The distribution map that has repeatedly formed the basis for an archaeological line of argument reflects, accordingly, Werner Christensen’s work which was focussed on the bog iron ore of Jutland at a time when it was being exploited industrially. On Zealand, Frederiksborg county, as well as large parts of Roskilde and Copenhagen counties, were mapped by Kristian Rørdam in the 1890s. Valuable information concerning the distribution and quality of the bog iron ore can also be obtained from museums having archaeological responsibilities. Similarly, metallurgical analyses of the bog iron ore can establish whether its content of iron oxides (more than 60% Fe2O3) made it suitable for the extraction of iron during the Danish Iron Age.

Iron smelting on Zealand
There is, accordingly, the theoretical potential for the Iron Age farmers to have manufactured iron from Zealandic bog iron ore at settlements other than those at Espevej and Skydebjerggård. And since 1985, the archaeological record relating to ironworking on Zealand has also been expanded. This is rarely in the form of actual in situ furnaces but as refuse pits with extraction slag, shaft fragments and tuyeres for furnaces.
One of the best finds comes from the extensive excavations at Lysehøj near Korsør which were carried out by the Museum of Southwest Zealand in 2006. The furnaces here were not only an integrated part of a settlement dating from around the birth of Christ but also in context with pits which apparently contained exclusively discarded material from iron smelting: slag, parts of furnace walls and tuyeres. But also at Stenhusager, only 1 km distant from Espevej, a pit was found in 1998 which contained pottery, slag and fragments of tuyeres from iron smelting furnaces.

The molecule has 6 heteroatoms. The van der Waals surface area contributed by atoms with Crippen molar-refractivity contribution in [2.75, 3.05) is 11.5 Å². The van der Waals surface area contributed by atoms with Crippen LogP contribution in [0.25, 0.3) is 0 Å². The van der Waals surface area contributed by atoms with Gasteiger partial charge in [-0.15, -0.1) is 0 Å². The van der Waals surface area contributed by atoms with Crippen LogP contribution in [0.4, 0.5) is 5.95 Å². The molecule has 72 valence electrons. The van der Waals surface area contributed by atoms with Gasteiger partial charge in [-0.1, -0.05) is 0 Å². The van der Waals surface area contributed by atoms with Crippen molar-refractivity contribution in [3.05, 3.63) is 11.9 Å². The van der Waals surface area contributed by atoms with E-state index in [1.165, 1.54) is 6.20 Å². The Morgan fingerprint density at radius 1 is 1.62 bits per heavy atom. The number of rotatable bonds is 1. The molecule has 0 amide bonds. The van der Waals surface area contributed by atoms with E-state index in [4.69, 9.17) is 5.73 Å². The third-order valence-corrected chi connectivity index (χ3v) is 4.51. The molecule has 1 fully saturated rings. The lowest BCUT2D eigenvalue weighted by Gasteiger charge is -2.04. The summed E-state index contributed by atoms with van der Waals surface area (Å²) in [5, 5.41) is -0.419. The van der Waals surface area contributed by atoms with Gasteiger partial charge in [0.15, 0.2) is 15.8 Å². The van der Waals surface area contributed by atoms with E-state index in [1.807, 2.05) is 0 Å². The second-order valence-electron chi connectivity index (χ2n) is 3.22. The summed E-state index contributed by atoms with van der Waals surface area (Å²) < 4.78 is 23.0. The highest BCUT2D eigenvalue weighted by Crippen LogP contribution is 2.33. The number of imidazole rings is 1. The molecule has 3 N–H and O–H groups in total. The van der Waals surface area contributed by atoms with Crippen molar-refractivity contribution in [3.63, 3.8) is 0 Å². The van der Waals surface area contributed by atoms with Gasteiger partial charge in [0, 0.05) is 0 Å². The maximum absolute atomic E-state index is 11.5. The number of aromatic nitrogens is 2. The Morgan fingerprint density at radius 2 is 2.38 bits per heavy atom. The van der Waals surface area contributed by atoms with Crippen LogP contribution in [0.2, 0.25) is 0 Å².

In another part of Zealand, at Tystrup I near Fakse, Sydsjællands Museum has located the remains of two furnaces, a refining forge and slag from smelting and refining. This took place in association with a settlement from the Roman Iron Age (Hansen & Staal 1996, 61). Three pieces of smelting slag were analysed from here (Buchwald 2005, table 9.4).  The material for one of the analyses was obtained from a piece of slag weighing 4.2 kg which was fused on to the furnace wall. It had almost the same metallurgical composition as a piece of slag from Gørlev, near Holbæk (Buchwald 2005, table 9.4). And not far from Gørlev, at Bjergene, an archaeological excavation in 2003 uncovered a stone heap containing fragments of vitrified furnace shaft and 22 kg of slag from ironworking. Around 75 m from the heap, a pit was found containing bog iron ore. Both of these features are dated to the time shortly after the birth of Christ (Borby Hansen 2006, 37), and the slag fragments included two intact examples. They weighed, respectively, 6.3 kg and 5.4 kg, were planoconvex, with a diameter of around 25 cm and a thickness of between 10 and 12 cm. This is more than double the size of the planoconvex slag bodies which were formed in the refining processes at, for example, Æbelholt Kloster. So, solely on the basis of the morphological form of the slag bodies from Bjergene, there is reason to assume that these were formed during iron smelting. This was confirmed by a metallurgical analysis (Jouttijärvi 2006, figs. 4, 5 and 6) which, furthermore, underlined the likelihood that the smelting took place using local bog iron ore. It is possible that the planoconvex bodies of smelting slag were formed at the base of a furnace with a rounded floor. Perhaps a furnace which could be used several times? From Koppedal Museum’s area of responsibility in Eastern Zealand there is a corresponding planoconvex body of smelting slag from Store Holmegård (SØL 390). This was found in a pit containing pottery dated to the Early Pre-Roman Iron Age. The slag has been analysed, but the results of the analysis are not published. The same applies to a body of smelting slag found in a secondary context at Sneglehøj (TAK 1269).